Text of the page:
Access to justice for all will certainly not be ensured due to a chronic culture of impunity in the country, said eminent rights activist Sultana Kamal yesterday.
Sultana Kamal, also former adviser to a caretaker government, urged all human rights activists to be united for upholding people's rights.
She was speaking at the closing session of a national conference titled “Access to Justice for All” in the capital's Bishwo Shahitto Kendro auditorium.
Twenty-eight non-government organisations, working for human rights and providing legal aids to people, organised the two-day conference.
Referring to a study, Sultana said women, who are victims of repression, are not getting justice for a lack of awareness, negligence and corruption of people involved with such cases.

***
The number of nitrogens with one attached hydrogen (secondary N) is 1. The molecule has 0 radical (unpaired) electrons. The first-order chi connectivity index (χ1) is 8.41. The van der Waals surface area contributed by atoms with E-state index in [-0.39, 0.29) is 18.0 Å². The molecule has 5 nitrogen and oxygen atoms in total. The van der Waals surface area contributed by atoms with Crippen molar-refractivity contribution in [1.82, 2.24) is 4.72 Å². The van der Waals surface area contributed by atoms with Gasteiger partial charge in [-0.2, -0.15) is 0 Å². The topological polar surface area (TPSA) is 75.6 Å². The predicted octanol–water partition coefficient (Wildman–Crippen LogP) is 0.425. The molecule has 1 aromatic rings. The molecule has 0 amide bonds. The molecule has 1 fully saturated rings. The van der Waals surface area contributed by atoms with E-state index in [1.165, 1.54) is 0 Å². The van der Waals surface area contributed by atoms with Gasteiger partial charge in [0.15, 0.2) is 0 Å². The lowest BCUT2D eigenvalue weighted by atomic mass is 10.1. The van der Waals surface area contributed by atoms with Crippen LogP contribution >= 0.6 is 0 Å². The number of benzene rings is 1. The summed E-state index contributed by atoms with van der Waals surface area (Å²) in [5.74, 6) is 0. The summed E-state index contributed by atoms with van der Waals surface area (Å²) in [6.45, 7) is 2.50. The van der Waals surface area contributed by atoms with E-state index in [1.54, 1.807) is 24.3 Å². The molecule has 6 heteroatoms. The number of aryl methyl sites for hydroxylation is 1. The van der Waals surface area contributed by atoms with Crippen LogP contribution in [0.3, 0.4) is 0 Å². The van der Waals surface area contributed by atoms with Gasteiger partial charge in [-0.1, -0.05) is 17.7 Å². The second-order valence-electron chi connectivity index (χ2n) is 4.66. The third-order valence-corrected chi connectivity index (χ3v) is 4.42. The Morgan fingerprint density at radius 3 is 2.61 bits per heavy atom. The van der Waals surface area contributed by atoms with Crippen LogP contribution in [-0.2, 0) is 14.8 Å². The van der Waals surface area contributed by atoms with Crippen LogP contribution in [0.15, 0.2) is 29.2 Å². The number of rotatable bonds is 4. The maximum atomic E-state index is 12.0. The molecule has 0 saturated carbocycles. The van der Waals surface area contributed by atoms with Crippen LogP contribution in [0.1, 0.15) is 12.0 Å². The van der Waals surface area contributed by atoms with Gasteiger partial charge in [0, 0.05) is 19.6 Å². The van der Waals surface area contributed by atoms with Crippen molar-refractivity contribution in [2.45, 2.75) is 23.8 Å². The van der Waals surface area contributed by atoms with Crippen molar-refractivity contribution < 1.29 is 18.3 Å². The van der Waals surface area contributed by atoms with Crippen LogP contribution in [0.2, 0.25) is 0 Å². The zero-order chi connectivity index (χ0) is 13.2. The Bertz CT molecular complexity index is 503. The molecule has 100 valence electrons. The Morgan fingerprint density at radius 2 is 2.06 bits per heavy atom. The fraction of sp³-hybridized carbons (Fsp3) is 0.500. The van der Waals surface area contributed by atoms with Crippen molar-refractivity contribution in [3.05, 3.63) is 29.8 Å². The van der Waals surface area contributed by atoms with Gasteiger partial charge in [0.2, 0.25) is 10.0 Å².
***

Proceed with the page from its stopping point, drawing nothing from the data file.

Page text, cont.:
Repression of women is on the rise as relevant cases do not see the light. “It's known to all that everyone will not get access to justice, because the culture of impunity is so chronic here,” she added.
It is a matter of agony that the issue of access to justice for all is still being discussed even after 46 years of independence.
“As per the constitution, everyone is equal in the eye of law, then why everyone will not get access to justice,” she questioned.
Bangladesh is doing well in different international indexes but it could not pass the anti-discrimination act yet, she said. “It means there is a gap between what we are saying and what we are doing.”
Sara Hossain, honorary executive director of Bangladesh Legal Aid and Services Trust (BLAST), said, “We have to think how we can work unitedly to protect human rights.”
Khan Md Shahid, chief coordinator of Madaripur Legal Aid Association, Harun-Or-Rashid, chief executive of Light House, Jamil H Chowdhury, executive director of ASD, Mohammad Mohius Sunnah, a retired UN official, spoke at the session. It was moderated by Zakir Hossain, chief executive of Nagarik Uddyog.